How about Pocky ("The Super Snack"--a massively popular line of chocolate covered pretzel sticks now available worldwide, if you've somehow avoided hearing of or trying it). On a package of the dark chocolate variety, "Men's Pocky" (manly pretzel sticks?): "Crispy pretzel dipped in dark chocolate for the type of person who enjoys the finer points in life." Now that's a pretzel stick. The only snack food that shows people how refined you are.
And, winning the "That's just not right" award is a tasty, cream-flavored, taffy-like candy called Milky. The slogan (in Japanese): "Milky--tastes like mama." Yes, it's a children's candy, but I like it too, and at my age I find the thought disturbing.
While I'm on advertising slogans, I might as well mention ads; there are a lot of very short ads in Japan, and most of them involve either random imagery, way-too-perky women, or people in very strange costumes--sometimes all three. And almost every one has either the company name or their phone number sung in an uncomfortably sweet ditty at the end, a nightmare for those prone to getting tunes stuck in their head. But I did see a couple of cool ones:
My favorite was for an Internet provider; it involved an average family duking it out in a John Woo-style slow-motion slugfest over the computer. There's just something satisfying about a Japanese mother leaping four feet into the air and delivering flying kick to her high-school age daughter's face. If you're wondering, mom won but the youngest son sat down at the computer during the brawl.
Another good one focused on a 70-some-year-old man with a physique that puts most bodybuilders to shame. A large family is sitting around a traditional Japanese dinner table, when a young boy says "I can't get this jar open." Grandpa promptly jumps up, throws his shirt (anime-style) into the air, pops the jar open dramatically, and starts flexing his meaty chest for the camera. I don't have the foggiest idea what the ad was for, but it was awesome.
And, finally, a beer ad. Rather than attractive women or some annoying guys on a couch, this one told the story of a studly six-inch-tall action figure breaking into a cooler to commandeer an aluminum bottle (mutant spawn of the can and the traditional bottle) of the product in question. When the little plastic dude finished chugging his brew, I couldn't help but think: "Woah! GI Joe's getting hammered!"
Next up in the odd English department is clothing. It's gotten somewhat popular in America recently to put some cool-looking Japanese or Chinese characters on T-shirts, even if you have no idea what they mean, but the Japanese beat us to it--they've been putting nonsense English on clothes for decades.
My personal favorite on one trip was an attractive handbag an older woman was carrying on the train. It read "Abyss of Time." I have absolutely no idea what that has to do with a purse, but I frankly found it somewhat frightening.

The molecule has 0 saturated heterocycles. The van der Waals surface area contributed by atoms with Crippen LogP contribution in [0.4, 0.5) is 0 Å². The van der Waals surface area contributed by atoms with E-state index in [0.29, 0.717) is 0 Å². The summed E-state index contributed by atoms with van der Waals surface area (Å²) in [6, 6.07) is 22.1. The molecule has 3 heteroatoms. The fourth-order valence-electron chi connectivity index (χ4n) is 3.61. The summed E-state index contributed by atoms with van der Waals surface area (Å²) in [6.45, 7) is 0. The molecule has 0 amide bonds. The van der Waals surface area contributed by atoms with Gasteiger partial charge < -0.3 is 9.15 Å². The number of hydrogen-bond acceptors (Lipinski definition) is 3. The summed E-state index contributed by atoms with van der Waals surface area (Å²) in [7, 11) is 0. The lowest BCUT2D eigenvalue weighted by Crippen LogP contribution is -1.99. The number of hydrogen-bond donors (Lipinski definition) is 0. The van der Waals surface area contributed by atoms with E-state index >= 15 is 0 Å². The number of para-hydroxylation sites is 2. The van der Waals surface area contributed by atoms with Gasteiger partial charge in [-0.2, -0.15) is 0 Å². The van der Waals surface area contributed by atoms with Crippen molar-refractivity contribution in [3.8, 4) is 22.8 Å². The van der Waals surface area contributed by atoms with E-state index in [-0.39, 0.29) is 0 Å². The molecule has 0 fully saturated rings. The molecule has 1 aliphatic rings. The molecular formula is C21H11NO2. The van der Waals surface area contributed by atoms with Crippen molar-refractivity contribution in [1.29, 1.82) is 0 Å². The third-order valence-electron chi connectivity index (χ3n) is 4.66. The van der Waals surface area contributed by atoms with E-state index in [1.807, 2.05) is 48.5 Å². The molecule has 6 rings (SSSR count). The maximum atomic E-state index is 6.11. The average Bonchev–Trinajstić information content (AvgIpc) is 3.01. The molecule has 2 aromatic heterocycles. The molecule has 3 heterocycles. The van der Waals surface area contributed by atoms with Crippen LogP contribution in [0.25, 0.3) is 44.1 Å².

Another was a T-shirt that my conservative sister-in-law put on her nine-year-old son; it featured gritty black and white photos of provocatively dressed young women (one of whom had the word "butthead" scrawled on her navel) and the word "Splendid" at the bottom. Great shirt for a drunken frat boy, but...
On the same kid, a pair of Mickey Mouse Pajamas captioned with the word "Impudence". I'm probably the only person who's ever seen those PJ's that knows what that word means, but then again, on that kid it's an entirely appropriate label.
A few minor fashion observations I found amusing:
One is the prevalence of low-riders in the cities; apparently they've come into fashion among today's youth. And since the average young Japanese person apparently has considerably more money than sense, some of these are rather odd. A sparkling purple '80s-era Chevy Caprice with miniscule tires and lots of gold and chrome trim, for example. When a rather dweeby-looking 20-year-old in a baseball uniform that didn't quite fit got out of it, I felt that something was amiss. Another was a group of youngsters driving a car fit for a drug lord: An immense, brand new Cadillac that was about a quarter of an inch off the pavement and apparently didn't have a muffler. Just seems like there's a better way to waste money, especially in a country where you can barely park a Honda Civic in most spaces--they probably have to rent a second apartment just to park their ride.
Elsewhere in the aimless youth department, another interesting phenomenon was street musicians. Rather than the down-on-their-luck performers that you see in the States, the city near where I was staying seemed to be filled with college-age kids who had nothing better to do than sit on a street corner, play a guitar, sing classic songs, and hope that a talent scout would notice them or something. They weren't out for money, and it's a good thing; a couple of them were OK, but most weren't fit for open mic night at the local elementary school's talent show. My theory was that they would sit in front of a store singing (loudly) off key until the owner eventually paid them enough to leave, then move on to another spot and repeat the process. I never saw any of them move, though, so maybe they'd just been thrown out of every karaoke bar in the area but still hadn't had their fill of public humiliation.